This fleet maintenance opportunity with Waste Management is ideal for veterans, particularly those with extensive experience in vehicle maintenance management. The job requires someone with the ability to lead, monitor, and supervise while also being able to perform hands-on maintenance when required. Service members who were trained as light and heavy wheel vehicle mechanics, vehicular maintenance specialists, wheel vehicle repairers, motor transport operators, automotive maintenance technicians and mechanical maintenance supervisors will definitely want to check this one out.

To see all available jobs with Waste Management, visit our website.

An aerial view of the Pentagon building in Washington, June 15, 2005. U.S. Defense Secretary Donald Rumsfeld defended the Guantanamo prison against critics who want it closed by saying U.S. taxpayers have a big financial stake in it and no other facility could replace it at a Pentagon briefing on Tuesday. (Reuters/Jason Reed JIR/CN)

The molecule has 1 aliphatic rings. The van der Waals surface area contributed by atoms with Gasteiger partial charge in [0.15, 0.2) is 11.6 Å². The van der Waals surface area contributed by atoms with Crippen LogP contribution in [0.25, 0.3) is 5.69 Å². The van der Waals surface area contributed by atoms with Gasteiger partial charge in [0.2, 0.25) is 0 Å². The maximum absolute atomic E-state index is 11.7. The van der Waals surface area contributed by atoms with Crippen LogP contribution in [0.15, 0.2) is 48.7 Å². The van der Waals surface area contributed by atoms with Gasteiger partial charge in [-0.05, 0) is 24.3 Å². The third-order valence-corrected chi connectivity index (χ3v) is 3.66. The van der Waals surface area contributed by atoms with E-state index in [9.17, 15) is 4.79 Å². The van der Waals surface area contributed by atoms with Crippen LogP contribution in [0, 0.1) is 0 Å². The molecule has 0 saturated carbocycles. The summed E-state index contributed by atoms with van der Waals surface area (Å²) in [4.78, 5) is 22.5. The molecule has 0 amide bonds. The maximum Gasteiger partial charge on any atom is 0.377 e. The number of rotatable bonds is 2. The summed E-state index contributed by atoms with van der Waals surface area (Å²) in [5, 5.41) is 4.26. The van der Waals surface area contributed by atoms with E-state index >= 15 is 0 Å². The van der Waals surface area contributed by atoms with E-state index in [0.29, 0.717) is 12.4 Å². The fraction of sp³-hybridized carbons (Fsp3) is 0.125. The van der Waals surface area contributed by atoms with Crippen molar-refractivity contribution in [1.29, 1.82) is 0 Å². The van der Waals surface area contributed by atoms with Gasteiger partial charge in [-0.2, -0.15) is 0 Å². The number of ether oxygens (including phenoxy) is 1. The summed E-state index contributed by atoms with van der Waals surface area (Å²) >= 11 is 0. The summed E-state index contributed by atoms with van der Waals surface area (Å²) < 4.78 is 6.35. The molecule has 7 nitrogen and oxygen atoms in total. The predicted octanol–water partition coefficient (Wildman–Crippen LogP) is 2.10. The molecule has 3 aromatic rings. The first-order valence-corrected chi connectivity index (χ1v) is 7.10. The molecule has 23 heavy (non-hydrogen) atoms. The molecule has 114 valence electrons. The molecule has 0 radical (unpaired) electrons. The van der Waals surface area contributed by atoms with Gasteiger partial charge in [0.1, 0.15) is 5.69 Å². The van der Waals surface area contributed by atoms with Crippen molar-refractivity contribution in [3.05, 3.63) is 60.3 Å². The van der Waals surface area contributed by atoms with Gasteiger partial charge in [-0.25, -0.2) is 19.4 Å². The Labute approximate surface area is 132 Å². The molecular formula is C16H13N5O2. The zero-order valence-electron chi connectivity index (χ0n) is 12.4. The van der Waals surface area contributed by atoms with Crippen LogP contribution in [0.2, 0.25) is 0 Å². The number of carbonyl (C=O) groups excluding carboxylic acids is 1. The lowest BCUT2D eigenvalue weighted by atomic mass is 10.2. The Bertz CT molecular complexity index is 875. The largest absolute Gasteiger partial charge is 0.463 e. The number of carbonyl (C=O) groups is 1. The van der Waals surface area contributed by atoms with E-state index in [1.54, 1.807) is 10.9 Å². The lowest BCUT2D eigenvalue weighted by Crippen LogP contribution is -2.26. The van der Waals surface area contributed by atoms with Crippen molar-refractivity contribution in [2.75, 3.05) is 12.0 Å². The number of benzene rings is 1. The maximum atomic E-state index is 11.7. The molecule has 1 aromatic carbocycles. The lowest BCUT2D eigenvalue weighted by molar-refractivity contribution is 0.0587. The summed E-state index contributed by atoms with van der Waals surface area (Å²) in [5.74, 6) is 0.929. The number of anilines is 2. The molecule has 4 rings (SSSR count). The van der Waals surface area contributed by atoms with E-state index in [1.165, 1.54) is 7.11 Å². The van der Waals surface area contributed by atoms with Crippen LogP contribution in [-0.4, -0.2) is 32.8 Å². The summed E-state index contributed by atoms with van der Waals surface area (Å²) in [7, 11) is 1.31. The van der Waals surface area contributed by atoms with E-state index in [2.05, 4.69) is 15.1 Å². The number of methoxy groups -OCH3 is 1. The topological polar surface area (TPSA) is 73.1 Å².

Senior defense officials offered a wide range of excuses to reporters on Wednesday about why they may not comply with a subpoena from House Democrats for documents related to the ongoing impeachment inquiry into President Donald Trump.

On Oct. 7, lawmakers subpoenaed information about military aid to Ukraine. Eight days later, a Pentagon official told them to pound sand in part because many of the documents requested are communications with the White House that are protected by executive privilege.

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Senators Tammy Duckworth (D-IL) and Johnny Isakson (R-GA) will announce legislation Wednesday aiming to "fix" a new Trump administration citizenship policy that affects some children of U.S. service members stationed abroad.

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The video opens innocently enough. A bell sounds as we gaze onto a U.S. Navy frigate, safely docked at port at Naval Base San Diego. A cadre of sailors, dressed in "crackerjack" style enlisted dress uniforms and hauling duffel bags over their shoulders, stride up a gangplank aboard the vessel. The officer on deck greets them with a blast of a boatswain's call. It could be the opening scene of a recruitment video for the greatest naval force on the planet.

Then the rhythmic clapping begins.

This is no recruitment video. It's 'In The Navy,' the legendary 1979 hit from disco queens The Village People, shot aboard the very real Knox-class USS Reasoner (FF-1063) frigate. And one of those five Navy sailors who strode up that gangplank during filming was Ronald Beck, at the time a legal yeoman and witness to one of the strangest collisions between the U.S. military and pop culture of the 20th century.